Endurance, ‘Titanic of polar exploration vessels’, is found 107 yrs after Antarctic shipwreck


Endurance, ‘Titanic of polar exploration vessels’, is found 107 yrs after Antarctic shipwreck

Bengaluru: The visuals are striking to say the least. In the dark blue hues typical of vast watery depths, a wooden structure stands out, worn out but intact.

Written across the stern in capital letters is a word that announces the identity of the find as also its historical significance. ‘Endurance’.

Endurance, the lost vessel of the famous Antarctic explorer Ernest Shackleton, has been found at the bottom of the Weddell Sea in Antarctica 107 years after it sank.

It was discovered by the Endurance22 Expedition of the Falklands Maritime Heritage Trust, using the South African icebreaker vessel SA Agulhas II. It is under the Weddell Sea to the south of South America, at a depth of 3,008 metres, or just over 3 km.

The ship was part of the Imperial Trans-Antarctic Expedition, which set out to make the first land crossing of Antarctica.
It sank in 1915 after it was surrounded by ice and ultimately crushed by it, forcing its crew of 28 men and one cat to make a series of daring exploits for survival over several months.

“This is by far the finest wooden shipwreck I have ever seen,” said Mensun Bound, director of the expedition, in a statement. “It is upright, well proud of the seabed, intact, and in a brilliant state of preservation. You can even see ‘Endurance’ arced across the stern, directly below the taffrail. This is a milestone in polar history.”

The wreck is protected as a historic site and monument under the Antarctic Treaty of 1959, “ensuring that whilst the wreck is being surveyed and filmed it will not be touched or disturbed in any way”.

The discovery was chronicled by National Geographic as part of its Explorer series. The documentary will premiere this year.

As part of the expedition, climate change and weather-related data was also collected, including ice drifts and weather at Weddell Sea. It also included studies on sea-ice thickness, and mapping the extent of ice with satellites.

The ship has been searched for before, but hunting for it proved challenging owing to the deep and thick ice in the area. However, the extent of Antarctic ice has been steadily and drastically going down, with the daily sea ice extent around Antarctica reportedly recording its lowest value on record in February 2022.

The Endurance

Endurance is a legendary ship known for one of the greatest stories of human survival through the ages of exploration of uncharted territories. It set sail from Britain in August 1914, arriving in Antarctica in December.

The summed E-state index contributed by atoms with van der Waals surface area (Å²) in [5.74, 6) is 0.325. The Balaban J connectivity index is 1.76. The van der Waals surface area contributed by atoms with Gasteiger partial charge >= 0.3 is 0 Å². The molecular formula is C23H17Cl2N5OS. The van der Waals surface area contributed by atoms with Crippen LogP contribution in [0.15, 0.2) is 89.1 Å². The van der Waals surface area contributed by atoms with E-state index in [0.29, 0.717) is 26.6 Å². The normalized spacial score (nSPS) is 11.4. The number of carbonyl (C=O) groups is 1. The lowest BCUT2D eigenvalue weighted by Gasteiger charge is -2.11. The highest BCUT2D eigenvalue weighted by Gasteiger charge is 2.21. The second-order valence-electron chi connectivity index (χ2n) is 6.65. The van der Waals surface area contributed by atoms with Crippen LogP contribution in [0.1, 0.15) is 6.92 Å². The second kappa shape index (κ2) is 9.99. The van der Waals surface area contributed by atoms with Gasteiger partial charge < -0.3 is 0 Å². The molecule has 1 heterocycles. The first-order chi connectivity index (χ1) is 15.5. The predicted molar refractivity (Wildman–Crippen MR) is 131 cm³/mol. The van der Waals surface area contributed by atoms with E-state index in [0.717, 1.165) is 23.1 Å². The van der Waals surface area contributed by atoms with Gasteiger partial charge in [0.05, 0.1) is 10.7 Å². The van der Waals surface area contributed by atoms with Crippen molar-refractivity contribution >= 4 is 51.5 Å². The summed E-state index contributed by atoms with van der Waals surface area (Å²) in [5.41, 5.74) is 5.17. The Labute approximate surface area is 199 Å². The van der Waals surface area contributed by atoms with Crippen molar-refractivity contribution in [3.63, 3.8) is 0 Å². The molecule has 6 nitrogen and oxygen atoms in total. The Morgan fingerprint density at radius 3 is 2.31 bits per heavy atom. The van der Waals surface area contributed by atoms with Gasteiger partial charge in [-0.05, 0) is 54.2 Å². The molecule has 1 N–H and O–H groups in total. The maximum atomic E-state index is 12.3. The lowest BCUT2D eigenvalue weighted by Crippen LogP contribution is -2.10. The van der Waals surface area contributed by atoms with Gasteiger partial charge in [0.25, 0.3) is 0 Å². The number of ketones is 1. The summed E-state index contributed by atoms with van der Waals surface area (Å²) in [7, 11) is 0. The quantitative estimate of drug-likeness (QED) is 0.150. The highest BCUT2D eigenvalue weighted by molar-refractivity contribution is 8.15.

Shackleton had planned for the crew to make the first land crossing journey of Antarctica. Fourteen men were to land on the continent, with seven, including Shackleton, supposed to undertake the nearly 3,000-km land journey to the opposite end, to Ross Sea.

Endurance was the Titanic of polar exploration vessels at the time, with specially reinforced hull to withstand extreme ice damage. But like the Titanic, the “unsinkable ship” that sank on its maiden voyage in 1912, the Endurance had an ill-fated end too.

As soon as the ship neared the Weddell Sea, it started to face more ice than anticipated, with very slow progress into the area. In February 1915, it got stuck in the ice, despite numerous attempts to free it.

For the next few months, the ship drifted along with the ice it was wedged in as the Southern Hemisphere winter set in without any aun. The crew stayed on the ship through winter.

Heavy snow and freezing temperatures continued until September, with ice now crushing the vessel from all sides. In October, the crew abandoned the ship due to increasing danger as it keeled over on the ice.

They continued to camp on ice from October through March, before land could be sighted. The 28 men repurposed a lifeboat for a 1,300-km journey to reach the remote Elephant Island in April 1916.

Shackleton’s party then split up, with another group going forward to look for rescue.

In August 1916, the entire crew — and their cat — was rescued. Meanwhile, the ship had sunk into the Weddell Sea, one of the coldest places on Earth, waiting to be discovered over a century later, by Saab’s hybrid undersea Sabertooth vehicle.

Experts say the well-preserved condition of the ship could be because of the kind of animals that live in these waters and attached themselves to it.

The sea life that surrounds the wreck does not feed on wood, as the ecosystem of the Antarctic region is without forests. Instead, the deep-sea life here are filter-feeding creatures that obtain nutrition from the rich water directly.